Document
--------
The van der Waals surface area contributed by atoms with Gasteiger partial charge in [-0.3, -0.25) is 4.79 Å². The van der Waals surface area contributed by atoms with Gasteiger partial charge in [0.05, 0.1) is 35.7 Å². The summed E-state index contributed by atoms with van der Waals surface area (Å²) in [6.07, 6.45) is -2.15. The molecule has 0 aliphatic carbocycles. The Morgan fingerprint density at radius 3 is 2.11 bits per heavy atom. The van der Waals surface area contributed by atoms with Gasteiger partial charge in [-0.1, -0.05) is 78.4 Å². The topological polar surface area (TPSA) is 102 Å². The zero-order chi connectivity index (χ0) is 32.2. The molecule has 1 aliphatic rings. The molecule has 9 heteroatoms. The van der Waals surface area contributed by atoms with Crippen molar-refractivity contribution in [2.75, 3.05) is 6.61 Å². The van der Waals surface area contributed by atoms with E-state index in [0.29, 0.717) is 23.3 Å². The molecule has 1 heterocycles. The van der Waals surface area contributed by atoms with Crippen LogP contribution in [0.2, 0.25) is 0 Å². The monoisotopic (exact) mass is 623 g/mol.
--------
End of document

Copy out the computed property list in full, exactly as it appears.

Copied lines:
The van der Waals surface area contributed by atoms with Gasteiger partial charge in [-0.3, -0.25) is 4.79 Å². The van der Waals surface area contributed by atoms with Gasteiger partial charge in [0.05, 0.1) is 35.7 Å². The summed E-state index contributed by atoms with van der Waals surface area (Å²) in [6.07, 6.45) is -2.15. The molecule has 0 aliphatic carbocycles. The Morgan fingerprint density at radius 3 is 2.11 bits per heavy atom. The van der Waals surface area contributed by atoms with Gasteiger partial charge in [-0.1, -0.05) is 78.4 Å². The topological polar surface area (TPSA) is 102 Å². The zero-order chi connectivity index (χ0) is 32.2. The molecule has 1 aliphatic rings. The molecule has 9 heteroatoms. The van der Waals surface area contributed by atoms with Crippen molar-refractivity contribution in [2.75, 3.05) is 6.61 Å². The van der Waals surface area contributed by atoms with E-state index in [0.29, 0.717) is 23.3 Å². The molecule has 1 heterocycles. The van der Waals surface area contributed by atoms with Crippen LogP contribution in [0.2, 0.25) is 0 Å². The monoisotopic (exact) mass is 623 g/mol.